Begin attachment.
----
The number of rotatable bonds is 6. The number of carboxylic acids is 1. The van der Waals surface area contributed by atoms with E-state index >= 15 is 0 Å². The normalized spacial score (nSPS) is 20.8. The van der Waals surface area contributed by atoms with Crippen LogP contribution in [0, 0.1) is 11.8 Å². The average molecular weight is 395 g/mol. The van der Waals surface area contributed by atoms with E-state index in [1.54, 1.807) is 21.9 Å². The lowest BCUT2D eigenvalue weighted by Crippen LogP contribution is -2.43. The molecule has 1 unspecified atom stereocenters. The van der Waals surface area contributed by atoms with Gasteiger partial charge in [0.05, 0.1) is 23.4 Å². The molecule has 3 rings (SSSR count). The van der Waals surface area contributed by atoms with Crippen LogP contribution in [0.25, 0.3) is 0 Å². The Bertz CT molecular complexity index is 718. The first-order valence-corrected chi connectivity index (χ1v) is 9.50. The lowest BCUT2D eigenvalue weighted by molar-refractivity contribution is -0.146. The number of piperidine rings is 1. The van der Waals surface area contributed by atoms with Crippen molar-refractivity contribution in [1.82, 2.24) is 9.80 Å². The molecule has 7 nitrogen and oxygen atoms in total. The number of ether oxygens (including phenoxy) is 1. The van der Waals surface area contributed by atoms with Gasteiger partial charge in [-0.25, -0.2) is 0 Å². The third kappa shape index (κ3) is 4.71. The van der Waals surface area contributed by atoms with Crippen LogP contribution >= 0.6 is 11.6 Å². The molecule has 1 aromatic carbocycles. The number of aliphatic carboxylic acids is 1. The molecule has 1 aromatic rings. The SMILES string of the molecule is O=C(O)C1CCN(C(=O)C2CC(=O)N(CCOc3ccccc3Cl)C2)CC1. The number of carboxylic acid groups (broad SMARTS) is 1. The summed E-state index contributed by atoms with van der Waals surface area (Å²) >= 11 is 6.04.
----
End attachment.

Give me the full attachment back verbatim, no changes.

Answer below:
The number of rotatable bonds is 6. The number of carboxylic acids is 1. The van der Waals surface area contributed by atoms with E-state index >= 15 is 0 Å². The normalized spacial score (nSPS) is 20.8. The van der Waals surface area contributed by atoms with Crippen LogP contribution in [0, 0.1) is 11.8 Å². The average molecular weight is 395 g/mol. The van der Waals surface area contributed by atoms with E-state index in [1.54, 1.807) is 21.9 Å². The lowest BCUT2D eigenvalue weighted by Crippen LogP contribution is -2.43. The molecule has 1 unspecified atom stereocenters. The van der Waals surface area contributed by atoms with Gasteiger partial charge in [0.05, 0.1) is 23.4 Å². The molecule has 3 rings (SSSR count). The van der Waals surface area contributed by atoms with Crippen LogP contribution in [0.25, 0.3) is 0 Å². The Bertz CT molecular complexity index is 718. The first-order valence-corrected chi connectivity index (χ1v) is 9.50. The lowest BCUT2D eigenvalue weighted by molar-refractivity contribution is -0.146. The number of piperidine rings is 1. The van der Waals surface area contributed by atoms with Crippen molar-refractivity contribution in [1.82, 2.24) is 9.80 Å². The molecule has 7 nitrogen and oxygen atoms in total. The number of ether oxygens (including phenoxy) is 1. The van der Waals surface area contributed by atoms with Gasteiger partial charge in [-0.25, -0.2) is 0 Å². The third kappa shape index (κ3) is 4.71. The van der Waals surface area contributed by atoms with Crippen LogP contribution >= 0.6 is 11.6 Å². The molecule has 1 aromatic carbocycles. The number of aliphatic carboxylic acids is 1. The molecule has 1 aromatic rings. The SMILES string of the molecule is O=C(O)C1CCN(C(=O)C2CC(=O)N(CCOc3ccccc3Cl)C2)CC1. The number of carboxylic acid groups (broad SMARTS) is 1. The summed E-state index contributed by atoms with van der Waals surface area (Å²) >= 11 is 6.04.